4. I’m not sure I see how government regulation of the recruitment business will increase your chances of finding a job, and I’m not sure you can prove that high unemployment numbers are, as you state, “directly caused by the companies, recruiters, and human capital or job placement industry itself.” You should also understand that a recruiter is not obligated to find you a job, but rather to fill his/her client’s position(s). If your background/experience renders you unqualified for a certain position/company, that’s your problem. No one owes you a job.

      My advice to you is to stop blaming others for your plight. Blaming others will never get you anywhere in life.

  4. This is a great article and perfect timing. I have an appointment next week with a company that has never used a recruiter, they don’t see a “value” in paying us fees when they could do the job themselves. I plan to reinforce some of your points- thank you.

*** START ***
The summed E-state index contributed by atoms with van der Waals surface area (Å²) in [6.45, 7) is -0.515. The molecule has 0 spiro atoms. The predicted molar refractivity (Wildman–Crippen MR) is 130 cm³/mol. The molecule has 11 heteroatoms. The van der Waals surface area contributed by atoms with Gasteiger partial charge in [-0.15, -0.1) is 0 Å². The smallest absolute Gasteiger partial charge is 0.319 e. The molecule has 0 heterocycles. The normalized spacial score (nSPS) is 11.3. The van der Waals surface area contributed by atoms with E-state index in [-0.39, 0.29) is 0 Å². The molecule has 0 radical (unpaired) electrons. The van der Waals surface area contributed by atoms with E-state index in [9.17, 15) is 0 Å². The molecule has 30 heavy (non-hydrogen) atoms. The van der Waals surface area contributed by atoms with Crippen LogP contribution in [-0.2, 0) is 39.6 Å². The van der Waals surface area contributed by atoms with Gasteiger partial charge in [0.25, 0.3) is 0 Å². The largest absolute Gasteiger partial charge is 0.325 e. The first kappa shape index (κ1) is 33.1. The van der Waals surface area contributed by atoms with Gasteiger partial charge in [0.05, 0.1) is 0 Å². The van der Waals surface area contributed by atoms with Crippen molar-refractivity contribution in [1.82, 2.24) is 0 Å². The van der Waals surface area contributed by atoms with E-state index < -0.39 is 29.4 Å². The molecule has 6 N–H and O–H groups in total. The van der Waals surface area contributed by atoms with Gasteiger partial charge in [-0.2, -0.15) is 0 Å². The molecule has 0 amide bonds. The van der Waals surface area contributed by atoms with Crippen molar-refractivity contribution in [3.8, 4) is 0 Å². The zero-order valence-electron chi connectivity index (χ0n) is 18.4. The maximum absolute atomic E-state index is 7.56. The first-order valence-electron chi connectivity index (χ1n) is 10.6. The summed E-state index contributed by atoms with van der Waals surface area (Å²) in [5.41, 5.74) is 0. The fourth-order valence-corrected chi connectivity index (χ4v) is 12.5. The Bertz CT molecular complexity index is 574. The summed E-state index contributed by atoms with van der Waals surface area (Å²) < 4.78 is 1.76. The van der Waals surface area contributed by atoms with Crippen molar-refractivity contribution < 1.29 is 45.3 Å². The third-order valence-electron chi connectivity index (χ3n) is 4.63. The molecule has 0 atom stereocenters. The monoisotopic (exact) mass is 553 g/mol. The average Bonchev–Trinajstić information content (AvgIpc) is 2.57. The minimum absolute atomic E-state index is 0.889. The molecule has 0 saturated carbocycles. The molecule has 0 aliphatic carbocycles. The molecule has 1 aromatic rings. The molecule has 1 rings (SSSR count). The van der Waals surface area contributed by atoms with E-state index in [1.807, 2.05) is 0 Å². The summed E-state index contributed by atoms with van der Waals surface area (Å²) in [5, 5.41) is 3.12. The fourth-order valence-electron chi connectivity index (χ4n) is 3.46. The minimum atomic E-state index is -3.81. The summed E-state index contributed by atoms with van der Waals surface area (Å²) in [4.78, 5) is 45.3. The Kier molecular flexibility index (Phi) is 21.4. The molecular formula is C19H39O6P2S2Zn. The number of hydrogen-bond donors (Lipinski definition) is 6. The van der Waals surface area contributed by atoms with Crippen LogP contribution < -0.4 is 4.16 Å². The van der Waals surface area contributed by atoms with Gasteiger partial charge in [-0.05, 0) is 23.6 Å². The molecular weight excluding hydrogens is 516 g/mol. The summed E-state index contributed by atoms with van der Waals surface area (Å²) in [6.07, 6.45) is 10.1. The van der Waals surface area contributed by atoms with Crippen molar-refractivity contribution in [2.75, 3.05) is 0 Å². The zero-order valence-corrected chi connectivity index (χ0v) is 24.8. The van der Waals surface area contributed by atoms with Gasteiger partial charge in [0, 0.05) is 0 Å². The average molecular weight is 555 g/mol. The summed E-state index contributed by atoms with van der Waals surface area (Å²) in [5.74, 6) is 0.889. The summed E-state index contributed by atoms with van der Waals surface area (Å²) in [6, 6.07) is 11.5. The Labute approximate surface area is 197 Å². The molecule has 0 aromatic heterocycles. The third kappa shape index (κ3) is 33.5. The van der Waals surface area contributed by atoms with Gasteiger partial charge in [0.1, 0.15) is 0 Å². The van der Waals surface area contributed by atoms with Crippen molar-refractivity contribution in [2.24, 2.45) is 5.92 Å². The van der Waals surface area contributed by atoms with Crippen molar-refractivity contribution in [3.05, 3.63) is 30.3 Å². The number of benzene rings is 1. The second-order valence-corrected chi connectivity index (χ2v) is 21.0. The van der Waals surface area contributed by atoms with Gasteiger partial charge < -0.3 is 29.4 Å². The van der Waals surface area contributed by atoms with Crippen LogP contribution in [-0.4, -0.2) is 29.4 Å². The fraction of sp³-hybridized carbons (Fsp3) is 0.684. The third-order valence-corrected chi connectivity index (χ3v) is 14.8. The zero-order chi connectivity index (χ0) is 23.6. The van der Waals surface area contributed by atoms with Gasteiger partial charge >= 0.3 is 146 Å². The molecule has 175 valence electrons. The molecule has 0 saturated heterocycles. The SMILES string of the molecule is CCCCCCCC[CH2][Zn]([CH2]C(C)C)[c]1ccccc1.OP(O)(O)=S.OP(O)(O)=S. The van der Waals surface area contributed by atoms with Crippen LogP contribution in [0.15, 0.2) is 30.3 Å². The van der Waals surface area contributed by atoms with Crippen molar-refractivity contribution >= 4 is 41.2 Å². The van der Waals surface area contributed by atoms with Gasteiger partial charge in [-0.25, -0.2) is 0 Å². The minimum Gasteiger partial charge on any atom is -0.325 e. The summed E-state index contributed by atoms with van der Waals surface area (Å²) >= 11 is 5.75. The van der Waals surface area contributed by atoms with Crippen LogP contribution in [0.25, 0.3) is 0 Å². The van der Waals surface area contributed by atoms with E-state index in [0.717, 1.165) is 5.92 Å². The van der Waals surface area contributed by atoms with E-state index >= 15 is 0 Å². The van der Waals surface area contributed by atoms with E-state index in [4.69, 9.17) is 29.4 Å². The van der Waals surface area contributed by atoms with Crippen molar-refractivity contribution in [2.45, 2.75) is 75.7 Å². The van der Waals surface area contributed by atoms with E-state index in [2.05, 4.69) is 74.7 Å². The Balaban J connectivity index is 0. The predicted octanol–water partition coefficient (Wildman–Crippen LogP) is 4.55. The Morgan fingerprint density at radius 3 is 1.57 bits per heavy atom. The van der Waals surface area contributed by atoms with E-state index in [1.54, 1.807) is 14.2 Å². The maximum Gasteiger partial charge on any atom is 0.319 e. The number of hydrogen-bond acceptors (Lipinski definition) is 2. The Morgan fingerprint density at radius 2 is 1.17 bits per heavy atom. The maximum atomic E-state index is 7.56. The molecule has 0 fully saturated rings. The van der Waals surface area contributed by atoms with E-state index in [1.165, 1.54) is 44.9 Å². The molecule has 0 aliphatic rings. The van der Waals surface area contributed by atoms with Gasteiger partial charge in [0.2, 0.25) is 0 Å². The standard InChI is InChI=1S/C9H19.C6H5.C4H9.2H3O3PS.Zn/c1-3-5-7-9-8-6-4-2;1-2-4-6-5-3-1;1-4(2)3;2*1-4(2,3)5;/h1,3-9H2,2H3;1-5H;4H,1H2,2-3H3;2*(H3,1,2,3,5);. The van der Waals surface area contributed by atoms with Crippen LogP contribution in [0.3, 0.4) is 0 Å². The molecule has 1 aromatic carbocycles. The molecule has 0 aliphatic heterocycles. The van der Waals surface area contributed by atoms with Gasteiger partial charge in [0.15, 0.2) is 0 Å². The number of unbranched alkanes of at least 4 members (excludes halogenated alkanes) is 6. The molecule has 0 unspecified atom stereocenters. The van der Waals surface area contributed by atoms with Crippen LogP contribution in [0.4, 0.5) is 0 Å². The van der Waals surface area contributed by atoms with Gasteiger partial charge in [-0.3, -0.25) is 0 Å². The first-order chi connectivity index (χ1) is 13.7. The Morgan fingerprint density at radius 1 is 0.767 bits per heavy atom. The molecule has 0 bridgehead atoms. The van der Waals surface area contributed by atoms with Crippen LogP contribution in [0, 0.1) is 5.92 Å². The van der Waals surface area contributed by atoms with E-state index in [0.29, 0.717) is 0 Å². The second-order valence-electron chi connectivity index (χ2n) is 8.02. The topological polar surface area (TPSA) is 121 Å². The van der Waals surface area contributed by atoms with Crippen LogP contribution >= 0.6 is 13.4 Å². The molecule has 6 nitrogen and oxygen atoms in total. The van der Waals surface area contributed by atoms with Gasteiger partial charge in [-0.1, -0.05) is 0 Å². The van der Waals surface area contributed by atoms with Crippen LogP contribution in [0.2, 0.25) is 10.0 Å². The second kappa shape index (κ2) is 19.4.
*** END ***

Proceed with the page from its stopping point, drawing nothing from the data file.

5. As a
    long time 3rd party search professional, I completely agree that a large
    percentage of people in our industry are incompetent and unprofessional.
    However, regulating the industry isn’t the answer – there are plenty of
    “regulated” industries dealing with the same knuckleheads screwing
    things up for the good guys. Case in point: Realtors. I’m trying to sell my
    home and I’ll tell you first hand, passing the tests needed for a real estate license
    must not be too difficult because the IP Ratio (idiot to pro) is really out of
    whack!

    In my
    opinion, the best way to deal with idiots in ANY profession is the same way you
    deal with the true pros – – word of mouth. You can’t stop dishonest or
    incompetent people from being the way they are, but you might be able to help
    somebody avoid dealing with. Over time
    the dumb-dumbs will go broke and move on to their next failed career (most